Looks like there are also ferries to St. Thomas, in the US Virgin Islands. From there it may be possible to get to the British Virgin Islands. Maybe I can then keep traveling on…

Around $100 Puerto Rico to US Virgin Islands?

This service leaves sporadically and unpredictably. You can try calling the phone number above to see if there is anything on the dates you require.

 

More San Juan, Puerto Rico

Submitted by eagle on Tue, 05/21/2019 - 14:48

I'm thinking of touring the island of Puerto Rico soon. Maybe I'll walk. Maybe ride a bike. Maybe bus.

It looks like there are a few Airbnbs in Aguadilla, on the west coast. Rincon also seems to have some surfer spots. Maybe I'll camp out a bunch along the way.

It's a small island. Looks like around 150 km by 50 km, roughly rectangular.

I don't think there's that much to see, it seems like a small country. I'm somewhat curious about the small towns, although I think that most Puerto Ricans reside in the city.

The weather in Puerto Rico seems more moderate than in Cuba. Not sure if that's generally the case. If so, it could explain in part why Puerto Ricans seem so much milder.

 

Recent days in San Juan, Puerto Rico

Submitted by eagle on Tue, 05/21/2019 - 14:08

Woke up. Powered on laptop. Screen froze. Laptop wouldn't reboot.

After looking up laptop repair shops, eating breakfast, drinking beer and coffee and Zombie mixed drink, laptop still didn't turn on. Shook it around a bit. Laptop turns on. Yay!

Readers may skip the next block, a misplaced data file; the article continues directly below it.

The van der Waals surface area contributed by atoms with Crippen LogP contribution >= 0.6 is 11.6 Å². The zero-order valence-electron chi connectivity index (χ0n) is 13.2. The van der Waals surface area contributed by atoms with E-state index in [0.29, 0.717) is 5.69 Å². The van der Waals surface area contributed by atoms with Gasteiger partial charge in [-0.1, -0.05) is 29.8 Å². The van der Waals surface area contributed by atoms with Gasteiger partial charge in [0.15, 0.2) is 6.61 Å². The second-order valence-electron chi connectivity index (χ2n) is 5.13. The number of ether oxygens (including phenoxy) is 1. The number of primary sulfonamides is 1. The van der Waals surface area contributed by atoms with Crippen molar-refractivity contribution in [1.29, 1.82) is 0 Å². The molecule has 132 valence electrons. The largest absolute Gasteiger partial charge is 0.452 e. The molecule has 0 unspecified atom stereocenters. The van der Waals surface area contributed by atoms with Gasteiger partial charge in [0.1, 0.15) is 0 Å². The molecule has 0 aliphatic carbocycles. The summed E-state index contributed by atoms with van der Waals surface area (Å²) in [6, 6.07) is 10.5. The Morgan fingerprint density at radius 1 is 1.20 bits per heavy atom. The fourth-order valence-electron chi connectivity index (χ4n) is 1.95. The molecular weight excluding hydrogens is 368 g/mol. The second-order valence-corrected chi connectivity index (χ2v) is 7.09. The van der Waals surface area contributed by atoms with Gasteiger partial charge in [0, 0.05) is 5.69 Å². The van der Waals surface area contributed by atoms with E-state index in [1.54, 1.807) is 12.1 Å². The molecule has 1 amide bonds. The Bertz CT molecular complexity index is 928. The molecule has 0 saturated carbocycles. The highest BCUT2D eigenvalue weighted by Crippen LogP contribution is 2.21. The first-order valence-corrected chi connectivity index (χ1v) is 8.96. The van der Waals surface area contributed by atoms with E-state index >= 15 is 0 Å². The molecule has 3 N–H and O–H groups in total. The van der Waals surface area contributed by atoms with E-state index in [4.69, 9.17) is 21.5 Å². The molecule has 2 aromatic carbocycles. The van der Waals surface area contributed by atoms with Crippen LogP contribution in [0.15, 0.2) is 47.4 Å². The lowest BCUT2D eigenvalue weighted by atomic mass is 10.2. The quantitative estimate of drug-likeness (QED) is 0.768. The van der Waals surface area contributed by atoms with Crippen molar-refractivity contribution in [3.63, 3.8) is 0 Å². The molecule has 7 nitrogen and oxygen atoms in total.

San Juan, Puerto Rico

Went to the beach!

Puerto Rican beaches have fine sand. They remind me of Florida.

I think that Puerto Rico or Florida is what you get with American culture on Caribbean land.

Much is private in Puerto Rico, even more than in the continental US. Here I've seen entire streets and neighborhoods behind locked fences.

Puerto Rico pix!

New week in PR!

Submitted by eagle on Mon, 05/20/2019 - 10:41

Finally, a chance to take care of some chores.

Most Puerto Ricans reside in the rest of the US.

It's a small country. Most Puerto Ricans reside in cities.

There's a nuclear power plant!

I no longer like the sensation of drunkenness, in general. Occasionally I do. I still like the taste of many alcoholic beverages. I consider it lucky, because I have a tendency to overindulge.

Puerto Rico weekend

Submitted by eagle on Sun, 05/19/2019 - 17:59

Now getting the hang of San Juan.

It's much easier to maintain cleanliness, do work, etc., while in comfortable quiet place than in noisy places or out camping. In PR than in Cuba.

 

Below, you can find a bunch of blog posts from my first few days in PR, and from my stay in Cuba. I didn't have much wifi in Cuba, to the point that barely had enough to leave the country.

Rock & Roll!!!!!!!!!!!!!! :)

Puerto Rico blog May 18, 2019

Submitted by eagle on Sun, 05/19/2019 - 17:59

So far, Puerto Rico strikes me as the most boring Caribbean island. It feels like a chunk of Florida broke off and floated into the sea.

 

The Spanish-speaking people seem like gringos. They mostly speak English.

 

I ate mofongo, a pile of fried plantains. Delicious!

The same chain stores. Highways. Things seem private, fenced off here, even more than in the continental US. I've seen entire streets and neighborhoods behind fences.

LifeFLOW3D